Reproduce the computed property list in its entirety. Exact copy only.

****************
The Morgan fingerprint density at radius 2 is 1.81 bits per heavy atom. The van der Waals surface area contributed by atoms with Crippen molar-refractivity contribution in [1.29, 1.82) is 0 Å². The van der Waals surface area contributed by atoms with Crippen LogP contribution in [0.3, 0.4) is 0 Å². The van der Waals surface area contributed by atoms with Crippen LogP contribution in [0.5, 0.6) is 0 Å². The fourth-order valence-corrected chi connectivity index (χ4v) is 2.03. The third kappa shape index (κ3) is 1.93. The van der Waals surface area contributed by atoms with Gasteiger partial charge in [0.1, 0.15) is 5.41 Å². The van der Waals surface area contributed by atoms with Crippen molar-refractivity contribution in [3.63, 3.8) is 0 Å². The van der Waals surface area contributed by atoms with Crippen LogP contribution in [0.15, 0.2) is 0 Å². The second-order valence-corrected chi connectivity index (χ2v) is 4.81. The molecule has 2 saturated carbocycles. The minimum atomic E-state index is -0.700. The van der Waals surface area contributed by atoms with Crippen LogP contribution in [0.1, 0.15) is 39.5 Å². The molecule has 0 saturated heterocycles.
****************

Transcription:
The Morgan fingerprint density at radius 2 is 1.81 bits per heavy atom. The van der Waals surface area contributed by atoms with Crippen molar-refractivity contribution in [1.29, 1.82) is 0 Å². The van der Waals surface area contributed by atoms with Crippen LogP contribution in [0.3, 0.4) is 0 Å². The van der Waals surface area contributed by atoms with Crippen LogP contribution in [0.5, 0.6) is 0 Å². The fourth-order valence-corrected chi connectivity index (χ4v) is 2.03. The third kappa shape index (κ3) is 1.93. The van der Waals surface area contributed by atoms with Gasteiger partial charge in [0.1, 0.15) is 5.41 Å². The van der Waals surface area contributed by atoms with Crippen molar-refractivity contribution in [3.63, 3.8) is 0 Å². The van der Waals surface area contributed by atoms with Crippen LogP contribution in [0.15, 0.2) is 0 Å². The second-order valence-corrected chi connectivity index (χ2v) is 4.81. The molecule has 2 saturated carbocycles. The minimum atomic E-state index is -0.700. The van der Waals surface area contributed by atoms with Crippen LogP contribution in [0.1, 0.15) is 39.5 Å². The molecule has 0 saturated heterocycles.